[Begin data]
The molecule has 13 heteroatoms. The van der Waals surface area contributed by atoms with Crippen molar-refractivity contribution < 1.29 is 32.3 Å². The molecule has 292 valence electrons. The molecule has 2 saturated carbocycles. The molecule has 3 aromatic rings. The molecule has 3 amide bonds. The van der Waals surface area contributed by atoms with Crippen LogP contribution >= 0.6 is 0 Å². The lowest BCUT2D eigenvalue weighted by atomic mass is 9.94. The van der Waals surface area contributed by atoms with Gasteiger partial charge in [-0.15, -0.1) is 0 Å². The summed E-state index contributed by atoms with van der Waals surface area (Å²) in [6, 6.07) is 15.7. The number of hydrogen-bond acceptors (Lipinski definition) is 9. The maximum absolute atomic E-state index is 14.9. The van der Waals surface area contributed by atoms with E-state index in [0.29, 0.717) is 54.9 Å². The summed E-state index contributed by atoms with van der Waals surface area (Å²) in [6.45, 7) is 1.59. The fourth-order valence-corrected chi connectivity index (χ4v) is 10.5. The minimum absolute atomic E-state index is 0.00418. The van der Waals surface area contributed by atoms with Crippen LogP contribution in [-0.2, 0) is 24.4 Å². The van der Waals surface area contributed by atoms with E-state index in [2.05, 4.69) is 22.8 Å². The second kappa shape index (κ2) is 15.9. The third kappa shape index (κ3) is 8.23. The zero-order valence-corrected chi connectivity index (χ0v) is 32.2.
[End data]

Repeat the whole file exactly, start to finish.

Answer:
The molecule has 13 heteroatoms. The van der Waals surface area contributed by atoms with Crippen molar-refractivity contribution < 1.29 is 32.3 Å². The molecule has 292 valence electrons. The molecule has 2 saturated carbocycles. The molecule has 3 aromatic rings. The molecule has 3 amide bonds. The van der Waals surface area contributed by atoms with Crippen LogP contribution >= 0.6 is 0 Å². The lowest BCUT2D eigenvalue weighted by atomic mass is 9.94. The van der Waals surface area contributed by atoms with Gasteiger partial charge in [-0.15, -0.1) is 0 Å². The summed E-state index contributed by atoms with van der Waals surface area (Å²) in [6, 6.07) is 15.7. The number of hydrogen-bond acceptors (Lipinski definition) is 9. The maximum absolute atomic E-state index is 14.9. The van der Waals surface area contributed by atoms with E-state index in [0.29, 0.717) is 54.9 Å². The summed E-state index contributed by atoms with van der Waals surface area (Å²) in [6.45, 7) is 1.59. The fourth-order valence-corrected chi connectivity index (χ4v) is 10.5. The minimum absolute atomic E-state index is 0.00418. The van der Waals surface area contributed by atoms with Crippen LogP contribution in [-0.2, 0) is 24.4 Å². The van der Waals surface area contributed by atoms with E-state index in [2.05, 4.69) is 22.8 Å². The second kappa shape index (κ2) is 15.9. The third kappa shape index (κ3) is 8.23. The zero-order valence-corrected chi connectivity index (χ0v) is 32.2.